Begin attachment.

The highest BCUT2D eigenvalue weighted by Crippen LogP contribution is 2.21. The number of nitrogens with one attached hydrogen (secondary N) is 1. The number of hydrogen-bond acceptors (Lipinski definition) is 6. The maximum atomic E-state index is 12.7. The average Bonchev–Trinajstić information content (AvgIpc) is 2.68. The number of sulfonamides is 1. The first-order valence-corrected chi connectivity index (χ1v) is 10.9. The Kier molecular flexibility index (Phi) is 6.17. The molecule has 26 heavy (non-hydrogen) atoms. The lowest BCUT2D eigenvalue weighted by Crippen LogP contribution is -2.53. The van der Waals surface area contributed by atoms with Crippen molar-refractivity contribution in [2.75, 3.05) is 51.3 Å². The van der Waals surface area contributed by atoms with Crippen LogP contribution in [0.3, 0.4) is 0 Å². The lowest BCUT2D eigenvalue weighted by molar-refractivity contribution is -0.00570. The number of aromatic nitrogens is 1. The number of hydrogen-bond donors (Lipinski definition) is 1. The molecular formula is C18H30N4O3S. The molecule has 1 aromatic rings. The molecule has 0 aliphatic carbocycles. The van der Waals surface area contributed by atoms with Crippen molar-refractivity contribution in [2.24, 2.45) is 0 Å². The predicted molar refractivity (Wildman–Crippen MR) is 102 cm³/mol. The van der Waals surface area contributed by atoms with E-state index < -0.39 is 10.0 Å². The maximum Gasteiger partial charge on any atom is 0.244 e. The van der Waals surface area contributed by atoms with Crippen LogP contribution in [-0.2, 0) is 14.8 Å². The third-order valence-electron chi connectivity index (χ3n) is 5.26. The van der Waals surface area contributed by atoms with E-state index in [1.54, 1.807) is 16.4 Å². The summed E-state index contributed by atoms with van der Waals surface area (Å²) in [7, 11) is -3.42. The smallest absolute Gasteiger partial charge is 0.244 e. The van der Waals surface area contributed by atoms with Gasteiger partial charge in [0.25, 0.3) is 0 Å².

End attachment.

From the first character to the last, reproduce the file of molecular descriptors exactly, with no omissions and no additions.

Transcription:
The highest BCUT2D eigenvalue weighted by Crippen LogP contribution is 2.21. The number of nitrogens with one attached hydrogen (secondary N) is 1. The number of hydrogen-bond acceptors (Lipinski definition) is 6. The maximum atomic E-state index is 12.7. The average Bonchev–Trinajstić information content (AvgIpc) is 2.68. The number of sulfonamides is 1. The first-order valence-corrected chi connectivity index (χ1v) is 10.9. The Kier molecular flexibility index (Phi) is 6.17. The molecule has 26 heavy (non-hydrogen) atoms. The lowest BCUT2D eigenvalue weighted by Crippen LogP contribution is -2.53. The van der Waals surface area contributed by atoms with Crippen molar-refractivity contribution in [2.75, 3.05) is 51.3 Å². The van der Waals surface area contributed by atoms with Crippen LogP contribution in [0.3, 0.4) is 0 Å². The lowest BCUT2D eigenvalue weighted by molar-refractivity contribution is -0.00570. The number of aromatic nitrogens is 1. The number of hydrogen-bond donors (Lipinski definition) is 1. The molecular formula is C18H30N4O3S. The molecule has 1 aromatic rings. The molecule has 0 aliphatic carbocycles. The van der Waals surface area contributed by atoms with Crippen molar-refractivity contribution in [2.24, 2.45) is 0 Å². The predicted molar refractivity (Wildman–Crippen MR) is 102 cm³/mol. The van der Waals surface area contributed by atoms with E-state index < -0.39 is 10.0 Å². The maximum Gasteiger partial charge on any atom is 0.244 e. The van der Waals surface area contributed by atoms with Crippen LogP contribution in [-0.2, 0) is 14.8 Å². The third-order valence-electron chi connectivity index (χ3n) is 5.26. The van der Waals surface area contributed by atoms with E-state index in [1.54, 1.807) is 16.4 Å². The summed E-state index contributed by atoms with van der Waals surface area (Å²) in [7, 11) is -3.42. The smallest absolute Gasteiger partial charge is 0.244 e. The van der Waals surface area contributed by atoms with Gasteiger partial charge in [0.25, 0.3) is 0 Å².